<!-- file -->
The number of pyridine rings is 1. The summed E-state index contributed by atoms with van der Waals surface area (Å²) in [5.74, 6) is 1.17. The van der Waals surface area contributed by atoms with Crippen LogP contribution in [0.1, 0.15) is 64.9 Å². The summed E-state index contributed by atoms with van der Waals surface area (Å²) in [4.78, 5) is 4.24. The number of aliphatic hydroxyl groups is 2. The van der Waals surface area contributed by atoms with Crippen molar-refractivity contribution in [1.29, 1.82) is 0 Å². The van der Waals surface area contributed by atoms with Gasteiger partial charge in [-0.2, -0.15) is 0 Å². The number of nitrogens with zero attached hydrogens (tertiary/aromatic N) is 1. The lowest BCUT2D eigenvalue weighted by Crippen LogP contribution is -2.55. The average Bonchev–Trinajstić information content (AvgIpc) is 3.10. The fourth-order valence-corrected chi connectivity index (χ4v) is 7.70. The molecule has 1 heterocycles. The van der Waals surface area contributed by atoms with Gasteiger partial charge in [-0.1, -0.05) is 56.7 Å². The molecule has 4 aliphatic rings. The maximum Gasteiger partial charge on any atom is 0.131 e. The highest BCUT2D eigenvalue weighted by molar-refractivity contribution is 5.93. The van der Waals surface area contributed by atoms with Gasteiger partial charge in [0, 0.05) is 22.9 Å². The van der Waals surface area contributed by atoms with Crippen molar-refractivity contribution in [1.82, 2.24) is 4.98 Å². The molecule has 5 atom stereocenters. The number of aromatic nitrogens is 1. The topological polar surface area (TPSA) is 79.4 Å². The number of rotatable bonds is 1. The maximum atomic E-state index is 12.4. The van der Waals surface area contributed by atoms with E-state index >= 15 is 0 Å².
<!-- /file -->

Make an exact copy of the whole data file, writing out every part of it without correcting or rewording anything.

The number of pyridine rings is 1. The summed E-state index contributed by atoms with van der Waals surface area (Å²) in [5.74, 6) is 1.17. The van der Waals surface area contributed by atoms with Crippen LogP contribution in [0.1, 0.15) is 64.9 Å². The summed E-state index contributed by atoms with van der Waals surface area (Å²) in [4.78, 5) is 4.24. The number of aliphatic hydroxyl groups is 2. The van der Waals surface area contributed by atoms with Crippen molar-refractivity contribution in [1.29, 1.82) is 0 Å². The van der Waals surface area contributed by atoms with Gasteiger partial charge in [-0.2, -0.15) is 0 Å². The number of nitrogens with zero attached hydrogens (tertiary/aromatic N) is 1. The lowest BCUT2D eigenvalue weighted by Crippen LogP contribution is -2.55. The average Bonchev–Trinajstić information content (AvgIpc) is 3.10. The fourth-order valence-corrected chi connectivity index (χ4v) is 7.70. The molecule has 1 heterocycles. The van der Waals surface area contributed by atoms with Gasteiger partial charge in [-0.1, -0.05) is 56.7 Å². The molecule has 4 aliphatic rings. The maximum Gasteiger partial charge on any atom is 0.131 e. The highest BCUT2D eigenvalue weighted by molar-refractivity contribution is 5.93. The van der Waals surface area contributed by atoms with Gasteiger partial charge in [0, 0.05) is 22.9 Å². The van der Waals surface area contributed by atoms with Crippen molar-refractivity contribution in [1.82, 2.24) is 4.98 Å². The molecule has 5 atom stereocenters. The number of aromatic nitrogens is 1. The topological polar surface area (TPSA) is 79.4 Å². The number of rotatable bonds is 1. The maximum atomic E-state index is 12.4. The van der Waals surface area contributed by atoms with E-state index >= 15 is 0 Å².